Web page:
Fields, Forests & Wetlands Foods of Eastern North America
A Complete Wild Food Guide
Season: Late Summer and Fall
Urban, Rural or Both: Both
Rose Hips, the fruit that grows on Rose (Rosa) bushes after the flower dies, can be quite tart, but that is because they are full of vitamin C. Look for orange or red skins, and don't bother if wrinkled looking. They tend to be milder after a frost, but many have gone bad by then as well. I just eat them when I find them.
Gather, then cut off both ends, cut in half and scrape out all seeds and hairs. I find the larger ones taste better and are easier to clean out using a teaspoon. Make sure you clean them out completely - this is important, as the seeds have arsenic in them and the hairs will get stuck in your throat and mouth. At this point, you can either eat some right away raw, make tea from them raw, dry them out for tea, or use in baked goods or small amounts in stir fry's chopped very small.
They can be found everywhere people have gardens, and all over in the wild.
Growing this plant in your home garden:
Yes, what can I say? This is one of the most common flower garden bushes there is. The trick is getting a variety that produces large, good tasting Rose Hips. Most Rose plants are bred for the flowers, not the Rose Hips. If you ask at a nursery for a large fruited kind, they will have them. A mall near me has landscaping out front along the road and has some of the best, biggest Rose Hips I've tried.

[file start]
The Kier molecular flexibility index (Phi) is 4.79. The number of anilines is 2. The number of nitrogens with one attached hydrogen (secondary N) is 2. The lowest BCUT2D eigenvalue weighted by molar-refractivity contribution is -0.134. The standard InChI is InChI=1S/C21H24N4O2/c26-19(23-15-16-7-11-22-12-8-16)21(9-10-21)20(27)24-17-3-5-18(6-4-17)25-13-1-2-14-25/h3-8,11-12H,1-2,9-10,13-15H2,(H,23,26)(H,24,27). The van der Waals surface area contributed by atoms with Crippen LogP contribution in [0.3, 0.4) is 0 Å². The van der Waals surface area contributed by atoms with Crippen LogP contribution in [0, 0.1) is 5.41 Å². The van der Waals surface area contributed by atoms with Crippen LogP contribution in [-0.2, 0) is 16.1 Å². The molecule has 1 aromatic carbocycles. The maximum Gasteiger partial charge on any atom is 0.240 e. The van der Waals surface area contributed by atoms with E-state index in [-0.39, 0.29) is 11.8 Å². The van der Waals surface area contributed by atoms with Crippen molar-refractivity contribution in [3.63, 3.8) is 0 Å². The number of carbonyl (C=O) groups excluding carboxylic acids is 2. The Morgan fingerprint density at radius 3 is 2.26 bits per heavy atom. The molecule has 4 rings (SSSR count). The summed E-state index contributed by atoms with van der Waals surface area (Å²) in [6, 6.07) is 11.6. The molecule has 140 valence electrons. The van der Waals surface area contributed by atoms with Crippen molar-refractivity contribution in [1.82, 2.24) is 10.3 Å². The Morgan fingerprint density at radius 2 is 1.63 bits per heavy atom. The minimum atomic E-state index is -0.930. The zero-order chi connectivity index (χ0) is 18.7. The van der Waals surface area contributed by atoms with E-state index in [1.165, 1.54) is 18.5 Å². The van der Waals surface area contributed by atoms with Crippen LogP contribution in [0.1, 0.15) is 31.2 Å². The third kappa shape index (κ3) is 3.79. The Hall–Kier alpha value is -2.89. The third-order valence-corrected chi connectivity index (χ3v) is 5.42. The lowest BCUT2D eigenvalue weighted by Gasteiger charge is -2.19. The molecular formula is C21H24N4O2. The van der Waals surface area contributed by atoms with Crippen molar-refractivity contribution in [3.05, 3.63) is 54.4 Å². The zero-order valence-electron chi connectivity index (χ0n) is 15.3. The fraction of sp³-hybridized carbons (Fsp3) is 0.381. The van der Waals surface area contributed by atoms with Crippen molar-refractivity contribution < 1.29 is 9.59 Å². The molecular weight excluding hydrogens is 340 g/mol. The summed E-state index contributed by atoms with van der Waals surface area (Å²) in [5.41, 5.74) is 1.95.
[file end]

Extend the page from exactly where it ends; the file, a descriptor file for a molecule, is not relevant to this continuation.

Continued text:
- Plant Size: From miniature to 7 meters (23 feet) high
- Duration: Perennial
- Leaf Shape: Odd Pinnate - odd meaning a single leaflet at the tip of the leaf making the number of leaflets an odd number. Generally 5-9 leaflets per leaf, but can be a few as 3 or as many as 13
- Leaf Phyllotaxis (Leaf Arrangement) on branch: Alternate, though each leaf has Opposite leaflets and a terminal single leaf
- Leaf Size: 5-15 cm (2 to 6 inches) long
- Leaf Margin: Each leaflet is Serrated (saw toothed edge)
- Leaf Notes: Colour is variable depending on cultivar, but usually a darker green with some reddish tones and a red stem for the leaflets on the leaf stem
- Flowers: Highly variable in color, size and number of petals
- Fruit: Call a hip, forms right under where flower grows, highly variable in size and taste
- Bark: Green, but can be a woody brown or grey on older branches, most often covered with wide, oval based thorns that curve to a very sharp, hard tip
- Habitat: Most native to China, but most any garden and wild roses found in open woods, sides of woods, fields, fence lines
- Recipe search on the web here (Google search) and here (Bing search).
- Pictures on the web here (Google images) and here (Bing images).
- USDA distribution map and plant profile here.
- The Biota of North America Program (BONAP) distribution map here. BONAP map color key here.
Watch out for thorns when gathering Rose Hips. Notice the wrinkly one on the left of the cluster, leave those.
Close up, notice how rose hips often have parts of the dead rose flower left on. When eating, cut in half down center, and scoop out all the seeds and hairs - this is important, so make sure you get it all. The tiny seeds contain arsenic, and the hairs are like tiny spikes that will get stuck in your throat and mouth.
Great crop of Rose Hips with some purple/pink flowers still on bush. Rose hips are a very close relative of the apple.
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